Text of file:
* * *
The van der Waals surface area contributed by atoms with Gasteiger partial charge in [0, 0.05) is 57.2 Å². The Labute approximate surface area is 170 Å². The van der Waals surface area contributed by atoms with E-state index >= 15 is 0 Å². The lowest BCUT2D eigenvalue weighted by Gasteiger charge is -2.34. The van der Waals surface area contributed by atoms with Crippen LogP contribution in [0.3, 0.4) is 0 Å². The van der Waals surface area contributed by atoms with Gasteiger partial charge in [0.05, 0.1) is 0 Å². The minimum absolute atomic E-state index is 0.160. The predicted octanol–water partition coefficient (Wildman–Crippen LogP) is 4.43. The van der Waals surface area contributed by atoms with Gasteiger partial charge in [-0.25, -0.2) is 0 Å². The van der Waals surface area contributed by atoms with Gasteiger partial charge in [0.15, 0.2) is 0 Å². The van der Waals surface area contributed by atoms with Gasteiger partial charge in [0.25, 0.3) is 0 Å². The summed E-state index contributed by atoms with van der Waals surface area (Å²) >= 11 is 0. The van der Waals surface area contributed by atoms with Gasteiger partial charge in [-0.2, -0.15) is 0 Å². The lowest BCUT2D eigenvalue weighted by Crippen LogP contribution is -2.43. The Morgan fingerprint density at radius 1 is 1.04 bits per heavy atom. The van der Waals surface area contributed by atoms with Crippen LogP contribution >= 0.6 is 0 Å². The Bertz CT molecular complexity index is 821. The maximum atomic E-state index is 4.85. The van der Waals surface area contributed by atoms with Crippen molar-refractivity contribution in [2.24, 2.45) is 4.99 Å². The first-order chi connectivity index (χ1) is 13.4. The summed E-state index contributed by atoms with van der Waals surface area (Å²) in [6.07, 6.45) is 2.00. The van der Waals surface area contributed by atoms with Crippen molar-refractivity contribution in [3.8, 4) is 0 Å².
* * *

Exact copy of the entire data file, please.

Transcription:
The van der Waals surface area contributed by atoms with Gasteiger partial charge in [0, 0.05) is 57.2 Å². The Labute approximate surface area is 170 Å². The van der Waals surface area contributed by atoms with E-state index >= 15 is 0 Å². The lowest BCUT2D eigenvalue weighted by Gasteiger charge is -2.34. The van der Waals surface area contributed by atoms with Crippen LogP contribution in [0.3, 0.4) is 0 Å². The van der Waals surface area contributed by atoms with Gasteiger partial charge in [0.05, 0.1) is 0 Å². The minimum absolute atomic E-state index is 0.160. The predicted octanol–water partition coefficient (Wildman–Crippen LogP) is 4.43. The van der Waals surface area contributed by atoms with Gasteiger partial charge in [-0.25, -0.2) is 0 Å². The van der Waals surface area contributed by atoms with Gasteiger partial charge in [0.15, 0.2) is 0 Å². The van der Waals surface area contributed by atoms with Gasteiger partial charge in [0.25, 0.3) is 0 Å². The summed E-state index contributed by atoms with van der Waals surface area (Å²) >= 11 is 0. The van der Waals surface area contributed by atoms with Gasteiger partial charge in [-0.2, -0.15) is 0 Å². The lowest BCUT2D eigenvalue weighted by Crippen LogP contribution is -2.43. The Morgan fingerprint density at radius 1 is 1.04 bits per heavy atom. The van der Waals surface area contributed by atoms with Crippen LogP contribution >= 0.6 is 0 Å². The Bertz CT molecular complexity index is 821. The maximum atomic E-state index is 4.85. The van der Waals surface area contributed by atoms with Crippen molar-refractivity contribution in [2.24, 2.45) is 4.99 Å². The first-order chi connectivity index (χ1) is 13.4. The summed E-state index contributed by atoms with van der Waals surface area (Å²) in [6.07, 6.45) is 2.00. The van der Waals surface area contributed by atoms with Crippen molar-refractivity contribution in [3.8, 4) is 0 Å².